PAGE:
4.1.0 • Public • Published


    Copyright 2010-2021 Adam Nielsen <malvineous@shikadi.net>

    This is a Javascript library that can read and write archive files used by a number of MS-DOS games from the 1990s. Archive files are like .zip files, except many games used their own custom file formats. This library is an attempt to provide a unified interface for reading and writing many of these formats.

    Supported file formats

    Game Files Format Code
    Blood *.rff Monolith Resource File Format v2.0/3.0/3.1 arc-rff-blood-*
    Bio Menace gamemaps.* id Software Gamemaps (RLEW) arc-gamemaps-id
    Blake Stone gamemaps.* id Software Gamemaps (RLEW) arc-gamemaps-id
    Catacomb 3-D gamemaps.* id Software Gamemaps (RLEW + Carmack) arc-gamemaps-id-carmack
    Catacomb Abyss gamemaps.* id Software Gamemaps (RLEW + Carmack) arc-gamemaps-id-carmack
    Catacomb Armageddon gamemaps.* id Software Gamemaps (RLEW + Carmack) arc-gamemaps-id-carmack
    Catacomb Apocalypse gamemaps.* id Software Gamemaps (RLEW + Carmack) arc-gamemaps-id-carmack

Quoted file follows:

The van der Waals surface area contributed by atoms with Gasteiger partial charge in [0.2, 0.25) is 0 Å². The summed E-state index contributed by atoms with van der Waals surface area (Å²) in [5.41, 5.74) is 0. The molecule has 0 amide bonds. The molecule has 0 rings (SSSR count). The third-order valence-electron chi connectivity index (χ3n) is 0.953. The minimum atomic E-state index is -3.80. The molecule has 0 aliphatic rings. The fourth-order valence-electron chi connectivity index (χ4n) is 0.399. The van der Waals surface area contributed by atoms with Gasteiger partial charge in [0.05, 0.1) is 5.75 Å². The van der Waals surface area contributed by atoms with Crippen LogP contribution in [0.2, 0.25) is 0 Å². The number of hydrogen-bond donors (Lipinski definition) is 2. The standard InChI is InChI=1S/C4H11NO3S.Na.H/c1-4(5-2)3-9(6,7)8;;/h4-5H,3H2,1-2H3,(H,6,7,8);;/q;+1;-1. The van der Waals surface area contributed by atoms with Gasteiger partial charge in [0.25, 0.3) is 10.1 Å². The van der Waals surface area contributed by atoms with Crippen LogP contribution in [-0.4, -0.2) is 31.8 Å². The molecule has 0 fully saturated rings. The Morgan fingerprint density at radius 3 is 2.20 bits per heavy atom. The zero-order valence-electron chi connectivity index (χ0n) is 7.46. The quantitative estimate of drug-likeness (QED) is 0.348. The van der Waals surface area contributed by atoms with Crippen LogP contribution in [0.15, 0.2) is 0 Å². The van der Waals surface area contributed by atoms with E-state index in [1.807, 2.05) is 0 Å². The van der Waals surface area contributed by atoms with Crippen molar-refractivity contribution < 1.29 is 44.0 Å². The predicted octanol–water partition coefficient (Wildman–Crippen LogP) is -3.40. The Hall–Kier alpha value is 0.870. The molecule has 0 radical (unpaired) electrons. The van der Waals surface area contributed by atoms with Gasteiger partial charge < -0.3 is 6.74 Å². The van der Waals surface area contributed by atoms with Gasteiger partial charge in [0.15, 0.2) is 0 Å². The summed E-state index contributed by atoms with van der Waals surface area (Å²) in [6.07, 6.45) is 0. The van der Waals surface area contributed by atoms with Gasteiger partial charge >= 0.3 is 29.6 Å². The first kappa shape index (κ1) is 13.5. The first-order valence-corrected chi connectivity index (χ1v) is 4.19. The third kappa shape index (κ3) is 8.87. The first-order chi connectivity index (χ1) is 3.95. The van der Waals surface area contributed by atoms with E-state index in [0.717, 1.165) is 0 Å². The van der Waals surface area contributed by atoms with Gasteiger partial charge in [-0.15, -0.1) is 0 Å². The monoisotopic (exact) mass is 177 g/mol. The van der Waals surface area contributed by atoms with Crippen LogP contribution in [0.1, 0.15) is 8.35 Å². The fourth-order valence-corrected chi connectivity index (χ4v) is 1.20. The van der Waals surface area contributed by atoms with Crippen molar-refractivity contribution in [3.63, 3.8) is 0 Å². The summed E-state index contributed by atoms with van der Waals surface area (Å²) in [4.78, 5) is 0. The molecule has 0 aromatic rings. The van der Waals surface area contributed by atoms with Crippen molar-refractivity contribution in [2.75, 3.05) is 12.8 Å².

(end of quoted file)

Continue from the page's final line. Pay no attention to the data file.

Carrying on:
Corridor 7 gamemaps.* id Software Gamemaps (RLEW) arc-gamemaps-id
    Commander Keen 4-6 *.exe Keen 4/5/6 .exe arc-exe-keen[456]
    Commander Keen 4-6 gamemaps.* id Software Gamemaps (RLEW + Carmack) arc-gamemaps-id-carmack
    Cosmo's Cosmic Adventures *.vol, *.stn Cosmo Data Volume arc-vol-cosmo
    Dangerous Dave dave.exe Dangerous Dave .exe arc-exe-ddave
    Death Rally *.bpa Death Rally BPA File arc-bpa-drally
    Descent *.hog Descent HOG File arc-hog-descent
    Doom *.wad Where's All the Data File arc-wad-doom
    Duke Nukem 3D *.grp BUILD Group File arc-grp-build
    Duke Nukem II *.cmp Cosmo Data Volume arc-vol-cosmo
    Grand Prix Legends *.dat Papyrus Data File (V2) arc-dat-papyrus-v2